Attacked, Part 5 to the Life & Works of
In an edition of an Edinburgh paper, Quarterly Review, in 1818, there appeared a critique which "branded into ignominious permanence ... the name and fame of Keats."36 The editor of Quarterly Review was William Gifford (1756-1826) who had been its editor since 1809. It was Gifford's good fortune to be befriended by the rich and famous. As a critic "he was unduly biased."37 In any event Gifford wrote a review of Endymion:
"It is not that Mr. Keats (if that be his real name, for we almost doubt that any man in his senses would put his real name to such a rhapsody) -- it is not, we say, that the author has not powers of language, rays of fancy, and gleams of genius. He has all these; but he is unhappily a disciple of the new school of what has been somewhere called 'Cockney Poetry,' which may be defined to consist of the most incongruous ideas in the most uncouth language. ... He seems to us to write a line at random, and then he follows, not the thought excited by this line, but that suggested by the rhyme with which it concludes. There is hardly a complete couplet enclosing a complete idea in the whole book. He wonders from one subject to another, from the association, not of ideas, but of sounds ..."38Gifford's allegations were likely correct, certainly it was to William Michael Rossetti39; however, Rossetti thought that Gifford's article was "an act of brutalism" a "venom of abuse" "poured into the poetic cup of Keats as an expedient for drugging the political cup of Hunt, an act of partisan turpitude."40
Gifford had an ally in John Gibson Lockhart.41 Lockhart was the editor of another Edinburgh paper, the Blackwood's Magazine. Lockhart readily joined in on the attack on the "Cockney School of Poetry." Actually, Blackwood's, this Tory (conservative) magazine out of Edinburgh had started in earlier, and, indeed, had coined the expression the "Cockney School" in its edition of October, 1817, when in its pages it inveighed against Leigh Hunt who ran the Examiner, a Whig (liberal) magazine out of London. With the appearance of Gifford's piece skewering poor Keats, in 1818, out came Lockhart with his vituperative piece against Keats.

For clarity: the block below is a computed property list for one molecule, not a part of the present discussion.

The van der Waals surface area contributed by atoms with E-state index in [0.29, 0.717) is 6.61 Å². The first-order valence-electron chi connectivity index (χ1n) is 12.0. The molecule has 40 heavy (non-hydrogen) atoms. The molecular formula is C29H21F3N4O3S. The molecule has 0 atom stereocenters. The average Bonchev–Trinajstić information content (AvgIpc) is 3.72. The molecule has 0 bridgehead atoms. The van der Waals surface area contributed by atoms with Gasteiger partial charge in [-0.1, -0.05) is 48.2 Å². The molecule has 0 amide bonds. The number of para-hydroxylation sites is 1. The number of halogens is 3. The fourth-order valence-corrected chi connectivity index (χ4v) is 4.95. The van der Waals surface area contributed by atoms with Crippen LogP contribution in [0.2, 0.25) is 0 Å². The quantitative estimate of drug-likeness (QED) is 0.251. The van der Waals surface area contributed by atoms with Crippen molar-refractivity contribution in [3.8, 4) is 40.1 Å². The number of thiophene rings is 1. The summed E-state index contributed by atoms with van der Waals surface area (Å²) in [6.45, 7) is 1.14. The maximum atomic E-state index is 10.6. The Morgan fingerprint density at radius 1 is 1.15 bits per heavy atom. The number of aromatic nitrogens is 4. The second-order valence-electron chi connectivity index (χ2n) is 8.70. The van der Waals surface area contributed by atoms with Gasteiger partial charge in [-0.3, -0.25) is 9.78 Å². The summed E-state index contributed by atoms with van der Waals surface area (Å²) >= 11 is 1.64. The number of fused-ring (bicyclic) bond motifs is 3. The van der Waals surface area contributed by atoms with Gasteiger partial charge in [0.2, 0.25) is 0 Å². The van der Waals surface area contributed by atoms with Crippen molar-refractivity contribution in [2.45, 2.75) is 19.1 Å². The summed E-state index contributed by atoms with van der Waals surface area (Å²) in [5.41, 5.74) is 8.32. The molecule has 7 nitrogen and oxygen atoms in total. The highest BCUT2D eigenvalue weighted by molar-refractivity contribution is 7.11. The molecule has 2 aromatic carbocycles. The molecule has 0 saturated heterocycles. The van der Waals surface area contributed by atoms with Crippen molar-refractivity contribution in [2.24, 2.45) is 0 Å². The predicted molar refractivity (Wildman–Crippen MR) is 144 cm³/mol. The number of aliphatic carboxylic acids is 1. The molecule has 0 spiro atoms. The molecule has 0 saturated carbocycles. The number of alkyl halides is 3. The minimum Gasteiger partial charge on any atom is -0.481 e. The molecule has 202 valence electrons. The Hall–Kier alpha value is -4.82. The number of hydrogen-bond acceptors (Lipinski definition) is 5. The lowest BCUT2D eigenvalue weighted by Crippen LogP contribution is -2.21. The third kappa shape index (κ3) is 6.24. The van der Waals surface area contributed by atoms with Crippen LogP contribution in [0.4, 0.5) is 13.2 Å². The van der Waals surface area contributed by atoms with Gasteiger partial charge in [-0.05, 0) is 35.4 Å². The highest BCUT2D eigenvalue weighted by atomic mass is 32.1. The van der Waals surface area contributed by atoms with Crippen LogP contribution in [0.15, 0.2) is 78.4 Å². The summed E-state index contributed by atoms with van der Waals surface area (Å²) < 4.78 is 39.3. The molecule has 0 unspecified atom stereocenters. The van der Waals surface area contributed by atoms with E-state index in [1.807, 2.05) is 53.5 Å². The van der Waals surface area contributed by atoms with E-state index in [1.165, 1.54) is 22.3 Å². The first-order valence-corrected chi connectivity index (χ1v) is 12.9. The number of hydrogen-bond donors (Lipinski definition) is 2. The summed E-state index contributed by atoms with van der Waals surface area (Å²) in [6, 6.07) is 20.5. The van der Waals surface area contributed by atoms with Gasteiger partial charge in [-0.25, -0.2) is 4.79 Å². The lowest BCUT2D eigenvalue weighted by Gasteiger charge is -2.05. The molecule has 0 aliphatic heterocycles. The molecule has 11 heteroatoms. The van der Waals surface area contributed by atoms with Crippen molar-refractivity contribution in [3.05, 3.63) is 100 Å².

"To witness the disease of any human understanding, however feeble, is distressing; but the spectacle of an able mind reduced to a state of insanity is of course ten times more afflicting. It is with such sorrow as this that we have contemplated the case of Mr John Keats. ... He was bound apprentice some years ago to a worthy apothecary in town. But all has been undone by a sudden attack of the malady. ... For some time we were in hopes, that he might get off with a violent fit or two; but of late the symptoms are terrible. The phrenzy of the "Poems" was bad enough in its way; but it did not alarm us half so seriously as the calm, settled, imperturbable drivelling idiocy of Endymion."At the conclusion of the Lockhart review the advise is given that Keats should resume his former occupation: "Back to the [apothecary] shop Mr John, back to ‘plasters, pills, and ointment boxes.’"
Benjamin Haydon was to write that the articles against Keats and his poetry had a melancholic effect on the young poet. "[Blackwood's] attacks on all who showed the least liberalism of thinking or who were praised by or known to the Examiner.42 ... On Keats the effect was melancholy. He became morbid and silent, would call and sit whilst I was painting for hours without speaking a word."43
Keats, it would certainly appear from his correspondence at the time, couldn't have treated this attack in a more self-possessed, measured, and dignified spirit. He was to write: "The genius of poetry must work out its own salvation in a man. It cannot be matured by law and precept, but by sensation and watchfulness in itself. That which is creative must create itself. In Endymion I leaped headlong into the sea, and thereby have become better acquainted with the soundings, the quicksands, and the rocks, than if I had stayed upon the green shore and piped a silly pipe, and took tea and comfortable advice. I was never afraid of failure, for I would sooner fail than not be among the greatest."44
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